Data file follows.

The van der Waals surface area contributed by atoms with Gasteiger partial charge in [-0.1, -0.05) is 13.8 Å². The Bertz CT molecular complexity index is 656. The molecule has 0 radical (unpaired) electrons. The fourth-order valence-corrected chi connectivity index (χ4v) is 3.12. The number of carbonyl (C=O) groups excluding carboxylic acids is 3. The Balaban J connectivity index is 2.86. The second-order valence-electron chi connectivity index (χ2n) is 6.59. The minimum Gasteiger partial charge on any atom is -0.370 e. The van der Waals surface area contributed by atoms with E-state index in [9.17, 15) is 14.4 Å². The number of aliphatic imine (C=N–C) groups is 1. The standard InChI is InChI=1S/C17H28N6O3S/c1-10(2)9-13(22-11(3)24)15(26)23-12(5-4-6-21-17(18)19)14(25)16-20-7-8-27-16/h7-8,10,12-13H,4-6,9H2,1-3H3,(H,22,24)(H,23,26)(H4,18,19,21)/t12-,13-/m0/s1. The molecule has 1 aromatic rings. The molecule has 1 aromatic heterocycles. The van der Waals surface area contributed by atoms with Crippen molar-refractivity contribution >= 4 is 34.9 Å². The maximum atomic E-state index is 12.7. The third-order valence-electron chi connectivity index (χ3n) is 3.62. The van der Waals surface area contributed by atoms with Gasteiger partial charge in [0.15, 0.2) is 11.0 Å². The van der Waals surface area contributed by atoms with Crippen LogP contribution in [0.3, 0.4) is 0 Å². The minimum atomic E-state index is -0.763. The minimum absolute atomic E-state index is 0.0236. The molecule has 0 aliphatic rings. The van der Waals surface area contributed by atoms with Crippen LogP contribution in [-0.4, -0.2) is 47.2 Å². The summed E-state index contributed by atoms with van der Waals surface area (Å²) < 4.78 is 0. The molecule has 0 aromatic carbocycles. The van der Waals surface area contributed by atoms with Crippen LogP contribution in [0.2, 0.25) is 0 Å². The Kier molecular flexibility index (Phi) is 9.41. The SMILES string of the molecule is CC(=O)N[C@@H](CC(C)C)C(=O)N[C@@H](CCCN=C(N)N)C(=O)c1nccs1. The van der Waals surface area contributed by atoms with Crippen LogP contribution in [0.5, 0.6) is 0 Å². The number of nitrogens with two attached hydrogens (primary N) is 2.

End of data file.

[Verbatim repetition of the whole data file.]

The van der Waals surface area contributed by atoms with Gasteiger partial charge in [-0.1, -0.05) is 13.8 Å². The Bertz CT molecular complexity index is 656. The molecule has 0 radical (unpaired) electrons. The fourth-order valence-corrected chi connectivity index (χ4v) is 3.12. The number of carbonyl (C=O) groups excluding carboxylic acids is 3. The Balaban J connectivity index is 2.86. The second-order valence-electron chi connectivity index (χ2n) is 6.59. The minimum Gasteiger partial charge on any atom is -0.370 e. The van der Waals surface area contributed by atoms with E-state index in [9.17, 15) is 14.4 Å². The number of aliphatic imine (C=N–C) groups is 1. The standard InChI is InChI=1S/C17H28N6O3S/c1-10(2)9-13(22-11(3)24)15(26)23-12(5-4-6-21-17(18)19)14(25)16-20-7-8-27-16/h7-8,10,12-13H,4-6,9H2,1-3H3,(H,22,24)(H,23,26)(H4,18,19,21)/t12-,13-/m0/s1. The molecule has 1 aromatic rings. The molecule has 1 aromatic heterocycles. The van der Waals surface area contributed by atoms with Crippen molar-refractivity contribution >= 4 is 34.9 Å². The maximum atomic E-state index is 12.7. The third-order valence-electron chi connectivity index (χ3n) is 3.62. The van der Waals surface area contributed by atoms with Gasteiger partial charge in [0.15, 0.2) is 11.0 Å². The van der Waals surface area contributed by atoms with Crippen LogP contribution in [0.3, 0.4) is 0 Å². The minimum atomic E-state index is -0.763. The minimum absolute atomic E-state index is 0.0236. The molecule has 0 aliphatic rings. The van der Waals surface area contributed by atoms with Crippen LogP contribution in [-0.4, -0.2) is 47.2 Å². The summed E-state index contributed by atoms with van der Waals surface area (Å²) < 4.78 is 0. The molecule has 0 aromatic carbocycles. The van der Waals surface area contributed by atoms with Crippen LogP contribution in [0.2, 0.25) is 0 Å². The Kier molecular flexibility index (Phi) is 9.41. The SMILES string of the molecule is CC(=O)N[C@@H](CC(C)C)C(=O)N[C@@H](CCCN=C(N)N)C(=O)c1nccs1. The van der Waals surface area contributed by atoms with Crippen LogP contribution in [0.5, 0.6) is 0 Å². The number of nitrogens with two attached hydrogens (primary N) is 2.